Agriculture

New law regulating pesticide use near school sites now in effect

Law effects 4,100 schools, 2,500 growers statewide

New law regulating pesticide use near...

GUADALUPE, Calif. - Thousands of students stand to benefit from a new state law that is aimed at enhancing the safety of schools located near agriculture fields.

Starting on Jan. 1, growers have a new set of regulations regarding pesticide use near schools, levels K-12, plus licensed child day-care facilities.

The California Department of Pesticide Regulation (DPR) has adopted new rules that now prevent farmers from using pesticides during school hours.

The new law prohibits the application of pesticides on fields located within a quarter-mile of schools between the hours of 6 a.m. to 6 p.m. from Monday through Friday.

According to the state, the regulation bans applications by aircraft, sprinklers, air-blast sprayers, and all fumigant applications.

In addition, most dust and powder pesticide applications, such as sulfur, are also not to be used during the designated time.

The law is receiving a big thumbs up from Guadalupe Union School District superintendent Ed Cora.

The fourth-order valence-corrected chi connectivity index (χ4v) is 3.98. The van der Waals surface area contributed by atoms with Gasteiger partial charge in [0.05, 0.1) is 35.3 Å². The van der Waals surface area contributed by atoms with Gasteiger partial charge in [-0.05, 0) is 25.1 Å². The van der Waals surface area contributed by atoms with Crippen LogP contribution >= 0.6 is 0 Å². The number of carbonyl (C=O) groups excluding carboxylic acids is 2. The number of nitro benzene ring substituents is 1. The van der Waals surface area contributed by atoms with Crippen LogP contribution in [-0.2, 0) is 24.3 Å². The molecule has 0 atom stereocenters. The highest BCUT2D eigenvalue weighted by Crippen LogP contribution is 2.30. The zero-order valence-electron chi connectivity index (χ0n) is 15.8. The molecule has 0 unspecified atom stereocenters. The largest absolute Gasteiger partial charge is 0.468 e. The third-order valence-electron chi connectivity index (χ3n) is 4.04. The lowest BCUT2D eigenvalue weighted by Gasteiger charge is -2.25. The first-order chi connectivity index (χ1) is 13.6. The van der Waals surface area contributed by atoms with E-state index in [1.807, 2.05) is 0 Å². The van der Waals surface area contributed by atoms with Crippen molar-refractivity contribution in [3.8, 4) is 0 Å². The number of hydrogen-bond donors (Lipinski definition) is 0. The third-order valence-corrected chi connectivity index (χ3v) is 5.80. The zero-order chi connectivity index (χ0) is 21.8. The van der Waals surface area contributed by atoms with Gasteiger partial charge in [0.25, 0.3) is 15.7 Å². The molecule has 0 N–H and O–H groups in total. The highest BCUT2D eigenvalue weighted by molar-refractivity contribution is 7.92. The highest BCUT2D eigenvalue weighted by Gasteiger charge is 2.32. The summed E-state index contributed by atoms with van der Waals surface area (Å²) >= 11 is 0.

"I think it's a good thing for kids and for parents and staff and kudos for the State of California for passing a law that focuses on the safety of kids," Cora said. "Anytime that the state or local government or district puts a law or policy into place that provides safety, a higher level of safety for students and staff, it's always an excellent idea."


Both schools in Guadalupe will be impacted by the new law, particularly Kermit McKenzie Junior High School.

"At McKenzie School, we've got three sides that are surrounded by fields," said Cora. "Safety comes first, that's what is best for all students and staff, so this is a great thing for students."

The new law also requires farmers to notify schools by April 30 which pesticides they expect to use between July 1 that same year through June 30 the next year.

"The plan is sit down with the local farmers and have a conversation with them and have a better idea lines of communication what pesticides are used," said Cora.

The new law will actually be business as usual for a lot of local farmers. Many said they've already stopped applying pesticides during the day years ago.

Cora said pesticide usage around Guadalupe has not been an issue.

"We have not seen that," said Cora. "We sometimes see the tractors out there, but we've not seen the pesticides during school hours."

State documents reveal the law will affect about 4,100 public schools and licensed child day-care facilities and approximately 2,500 growers.


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